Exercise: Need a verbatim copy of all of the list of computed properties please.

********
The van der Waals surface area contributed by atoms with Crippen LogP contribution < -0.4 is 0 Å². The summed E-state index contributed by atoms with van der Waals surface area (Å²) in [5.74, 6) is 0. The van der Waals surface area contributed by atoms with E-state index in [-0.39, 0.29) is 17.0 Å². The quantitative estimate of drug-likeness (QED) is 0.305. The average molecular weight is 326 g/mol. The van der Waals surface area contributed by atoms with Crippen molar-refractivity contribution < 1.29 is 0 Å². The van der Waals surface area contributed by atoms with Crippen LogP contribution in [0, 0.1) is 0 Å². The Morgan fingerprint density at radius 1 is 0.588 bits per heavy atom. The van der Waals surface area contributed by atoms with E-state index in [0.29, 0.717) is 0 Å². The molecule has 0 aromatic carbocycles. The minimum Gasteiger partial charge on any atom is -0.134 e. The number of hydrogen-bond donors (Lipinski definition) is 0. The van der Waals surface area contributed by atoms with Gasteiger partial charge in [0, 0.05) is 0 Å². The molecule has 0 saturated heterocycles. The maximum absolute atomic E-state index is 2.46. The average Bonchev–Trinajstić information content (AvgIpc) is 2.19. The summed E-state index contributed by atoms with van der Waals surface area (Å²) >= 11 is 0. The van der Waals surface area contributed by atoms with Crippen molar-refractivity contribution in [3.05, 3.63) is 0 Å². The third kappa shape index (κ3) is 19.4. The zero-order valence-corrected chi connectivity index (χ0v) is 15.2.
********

The van der Waals surface area contributed by atoms with Crippen LogP contribution < -0.4 is 0 Å². The summed E-state index contributed by atoms with van der Waals surface area (Å²) in [5.74, 6) is 0. The van der Waals surface area contributed by atoms with E-state index in [-0.39, 0.29) is 17.0 Å². The quantitative estimate of drug-likeness (QED) is 0.305. The average molecular weight is 326 g/mol. The van der Waals surface area contributed by atoms with Crippen molar-refractivity contribution < 1.29 is 0 Å². The van der Waals surface area contributed by atoms with Crippen LogP contribution in [0, 0.1) is 0 Å². The Morgan fingerprint density at radius 1 is 0.588 bits per heavy atom. The van der Waals surface area contributed by atoms with E-state index in [0.29, 0.717) is 0 Å². The molecule has 0 aromatic carbocycles. The minimum Gasteiger partial charge on any atom is -0.134 e. The number of hydrogen-bond donors (Lipinski definition) is 0. The van der Waals surface area contributed by atoms with Gasteiger partial charge in [0, 0.05) is 0 Å². The molecule has 0 saturated heterocycles. The maximum absolute atomic E-state index is 2.46. The average Bonchev–Trinajstić information content (AvgIpc) is 2.19. The summed E-state index contributed by atoms with van der Waals surface area (Å²) >= 11 is 0. The van der Waals surface area contributed by atoms with Crippen molar-refractivity contribution in [3.05, 3.63) is 0 Å². The third kappa shape index (κ3) is 19.4. The zero-order valence-corrected chi connectivity index (χ0v) is 15.2.